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Car styles: Heritage, not retro

April 26, 2006

Classic auto styling cues Pony car proportions
  • When Ford Motor Co. redesigned the Mustang, the goal wasn't to produce an exact copy of the original Pony car, said Kevin George, a Ford design manager.

    The designers were interested in proportions: the relationship between the cabin and axle, the balance between the front overhang and back overhang, the angle of the A-pillar running along the front windshield.

    These proportions create a classic, George said. It's not about simply reinventing old designs with new materials, he said.

    "The foundation of it is proportions," George said. "It's the basis for deciding what happens on top of it."
Camaro 101: GM designers go back to muscle car's roots
  • General Motors Corp. designers intentionally went all the way back to 1969 when they were developing the new Chevy Camaro concept car, said Bob Boniface, GM director of advanced design.

    The Camaro, discontinued in 2002, admittedly took some unfortunate twists and turns as it evolved, Boniface said. The car started to look more and more like a big rocket ship, he said.

    As they developed the concept Camaro for this year's North American International Auto Show, GM designers went back to the roots: the 1969 Camaro, a true muscle car.

    "I don't think that going for the rocket ship, one more turn of that crank, is the right way to go," Boniface said. "We figured we would go back to the icon, assume the Camaro had never gone out of production. What would that car look like today?"
Preserving an icon
  • Sometimes, retro means staying with a design that works.

    The Porsche 911 and Jeep Wrangler are examples of designs that worked decades ago and still work today, said Mark Allen, a senior designer for DaimlerChrysler.

    In fact, customers have complained about what seemed like minor changes. Remember the square headlights on the Wrangler? They didn't go over well with loyalists. As a result, Jeep returned to the trademark round shape of the original headlights several years ago.

    "Some vehicles always have been right -- inspired from the beginning," Allen said.
Japanese retro?
  • This year, Toyota released the FJ Cruiser, a throwback to off-road vehicles of the 1950s and '60s, but the retro trend really hasn't taken hold with Japanese automakers, said Bill Chergosky, a chief designer with Toyota Motor Co.'s Calty Design Research.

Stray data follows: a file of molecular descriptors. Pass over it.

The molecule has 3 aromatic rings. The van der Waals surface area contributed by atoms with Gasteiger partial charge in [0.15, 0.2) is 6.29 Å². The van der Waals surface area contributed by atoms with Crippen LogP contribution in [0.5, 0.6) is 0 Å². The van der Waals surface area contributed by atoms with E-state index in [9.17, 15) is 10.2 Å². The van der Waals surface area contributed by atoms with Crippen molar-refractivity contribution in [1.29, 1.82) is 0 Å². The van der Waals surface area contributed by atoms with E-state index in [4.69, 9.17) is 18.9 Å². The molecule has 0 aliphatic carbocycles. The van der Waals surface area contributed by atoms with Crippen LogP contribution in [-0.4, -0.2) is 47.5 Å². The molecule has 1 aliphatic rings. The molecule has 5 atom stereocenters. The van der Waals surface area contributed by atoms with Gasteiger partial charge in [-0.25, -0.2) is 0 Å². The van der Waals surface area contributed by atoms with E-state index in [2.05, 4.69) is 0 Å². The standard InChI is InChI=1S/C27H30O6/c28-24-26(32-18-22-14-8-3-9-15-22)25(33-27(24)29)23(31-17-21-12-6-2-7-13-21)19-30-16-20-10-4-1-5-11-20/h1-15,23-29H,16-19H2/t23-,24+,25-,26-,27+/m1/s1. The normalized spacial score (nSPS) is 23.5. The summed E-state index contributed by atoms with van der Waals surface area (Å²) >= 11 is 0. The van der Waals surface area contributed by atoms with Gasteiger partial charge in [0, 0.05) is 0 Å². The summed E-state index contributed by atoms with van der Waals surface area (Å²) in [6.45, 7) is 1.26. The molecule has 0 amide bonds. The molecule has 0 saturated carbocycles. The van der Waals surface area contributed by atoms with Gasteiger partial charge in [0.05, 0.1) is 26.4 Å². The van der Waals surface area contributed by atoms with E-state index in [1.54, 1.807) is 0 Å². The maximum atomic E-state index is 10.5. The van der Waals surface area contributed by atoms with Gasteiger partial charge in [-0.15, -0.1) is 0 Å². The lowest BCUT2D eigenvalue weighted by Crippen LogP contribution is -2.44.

For the most part, Japanese design is less retro and more futuristic, pushing the envelope as far as possible from a technology standpoint, Chergosky said. The "J-factor" is about being on the cutting edge, he said. It's about standing out.

    "Toyota doesn't look back," Chergosky said. "They try to look forward."
Auto design slang
  • Auto designers speak in their own language about cars and trucks. Here's a sampling of terms and phrases shared by some of the industry's leading designers.

    The J.C. Whitney look: A design element that looks added on or out of place; named after the J.C. Whitney catalog for add-on parts and accessories.

    Craptastic: An auto design that's fundamentally awful despite being well-presented.

    It looks like an RV: A common derogatory phrase used to describe a design with awkward trim or molding.

    GoDaddy styling: A form of expressive design that seeks to excite real people, not just impress other designers.
ON 5E: Auto designers discuss their craft
  • Ford: The Mustang is not an exact copy of the original but borrows its classic proportions.
  • DaimlerChrysler: Jeep returned to the trademark round shape of the original headlights.
  • General Motors: Designers went back to 1969 when they were developing the Chevy Camaro concept car.
  • Japanese automakers: For the most part, Japanese design is less retro and more futuristic.
A group of leading auto designers agreed Tuesday the term "retro" makes them cringe.
"It's one of those evil words in design," said Ralph Gilles, Chrysler Group vice president of Jeep, truck and component design. Gilles was part of a panel assembled in downtown Detroit by the Automotive Press Association.
Retro sounds as though designers are borrowing from the past because they can't come up with anything new, Gilles and the other designers said. That's not true, they said. They're focusing more than ever on timeless designs.
But yes, if consumers and the media insist on using the term, retro will continue, the designers said.
The Chevy Camaro and Dodge Challenger concepts unveiled this year at the North American International Auto Show were inspired by '60s muscle cars.
Instead of retro, please call it "heritage," said Pat Schiavone, director of design for Ford North America. Automakers are returning with great American style, designs that connect with customers and stir emotions, he said.
"It's not just boomers having a midlife crisis," Schiavone said. "This is something important. It's not a fad that's going away."
Contact JOE GUY COLLIER at 313-222-6512 or [email protected].
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